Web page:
Russian-backed rebels said on Friday they had seized Lyman, Donetsk’s major rail hub north of two more major cities still under Ukrainian control. Ukrainian presidential adviser Oleksiy Arestovych acknowledged the loss late on Thursday, although a Ukrainian Defense Ministry spokesman reported on Friday that its soldiers had slammed Russian attempts to expel them completely.

As Ukraine’s hopes of stopping the Russian advance faded, Foreign Minister Dmytro Kuleba called on Western nations for heavy weapons, saying it was the only area where Russia had a clear advantage.

“Without artillery, without multiple rocket launch systems, we won’t be able to push them back,” he said.

South of Sievierodonetsk, volunteers hoped to evacuate 100 people from a smaller town. It was a painstaking process: many of the evacuees from Bakhmut were elderly or infirm and had to be carried out of apartment buildings on soft stretchers and wheelchairs.

Minibuses and vans passed through town, catching dozens for the first leg of a long journey west.

“Bakhmut is a high-risk area right now,” said Mark Poppert, an American volunteer working with the British charity RefugiEase. “We are trying to get as many people out as we can.”

In his nightly address to the nation, Ukrainian President Volodymyr Zelenskyy had some harsh words for the European Union, which has not agreed to a sixth round of sanctions that includes an embargo on Russian oil. Hungary, one of Moscow’s closest allies in the EU, is blocking the deal.

Zelenskyy said Russia’s offensive in the Donbas could leave their communities in ashes, and accused Moscow of pursuing “an obvious policy of genocide” through mass deportations and killings of civilians.

On Thursday, Russian bombing of Kharkiv, a city in the northeast, killed nine people, including a father and his 5-month-old baby, the president said. AP reporters saw the bodies of at least two dead and four wounded at a subway station where the victims were taken.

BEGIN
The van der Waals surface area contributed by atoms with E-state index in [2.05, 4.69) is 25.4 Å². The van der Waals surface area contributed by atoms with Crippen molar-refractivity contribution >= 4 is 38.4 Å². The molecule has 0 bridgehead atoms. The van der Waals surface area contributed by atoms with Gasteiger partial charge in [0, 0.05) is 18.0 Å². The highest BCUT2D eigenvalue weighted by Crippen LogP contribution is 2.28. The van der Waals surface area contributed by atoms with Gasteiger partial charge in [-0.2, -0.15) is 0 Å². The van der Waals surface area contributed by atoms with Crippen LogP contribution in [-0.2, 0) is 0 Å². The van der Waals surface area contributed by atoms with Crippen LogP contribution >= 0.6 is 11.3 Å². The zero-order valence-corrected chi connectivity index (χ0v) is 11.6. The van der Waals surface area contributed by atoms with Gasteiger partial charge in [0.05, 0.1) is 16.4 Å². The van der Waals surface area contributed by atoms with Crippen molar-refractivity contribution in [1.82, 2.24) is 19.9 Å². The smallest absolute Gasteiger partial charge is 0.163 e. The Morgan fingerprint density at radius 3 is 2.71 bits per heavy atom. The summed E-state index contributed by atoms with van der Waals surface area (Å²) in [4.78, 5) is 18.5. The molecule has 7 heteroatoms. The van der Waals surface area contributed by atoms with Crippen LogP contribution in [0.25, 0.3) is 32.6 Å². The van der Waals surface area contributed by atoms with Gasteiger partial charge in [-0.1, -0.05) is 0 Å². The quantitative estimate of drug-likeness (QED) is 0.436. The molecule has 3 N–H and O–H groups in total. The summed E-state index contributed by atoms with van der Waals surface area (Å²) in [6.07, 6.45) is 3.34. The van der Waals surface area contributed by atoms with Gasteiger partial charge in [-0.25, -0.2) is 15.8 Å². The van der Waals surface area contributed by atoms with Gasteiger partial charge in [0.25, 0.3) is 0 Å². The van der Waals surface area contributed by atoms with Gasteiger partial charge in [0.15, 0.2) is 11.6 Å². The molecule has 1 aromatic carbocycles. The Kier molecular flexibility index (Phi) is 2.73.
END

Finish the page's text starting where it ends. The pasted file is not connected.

To the north, neighboring Belarus – used by Russia as a platform before the invasion – announced on Friday that it was sending troops to the Ukrainian border.

Some European leaders have sought dialogue with Russian President Vladimir Putin on how to alleviate the global food crisis, exacerbated by Ukraine’s inability to ship millions of tonnes of grain and other agricultural products.

Italian Prime Minister Mario Draghi said there was no progress during his Thursday conversation with Putin.

“If you’re asking me if there are openings for peace, the answer is no,” Draghi told reporters.

Moscow has sought to shift blame for the food crisis to the West, urging its leaders to lift existing sanctions.

Putin told Austrian Chancellor Karl Nehammer on Friday that Ukraine should mine the Black Sea to allow for safe transport, according to a Kremlin reading of their conversation; Russia and Ukraine exchanged blame for mines near Ukraine’s ports.

Nehammer’s office said the two leaders had also discussed a prisoner swap and that Putin had indicated efforts to organize one would be “intensified”.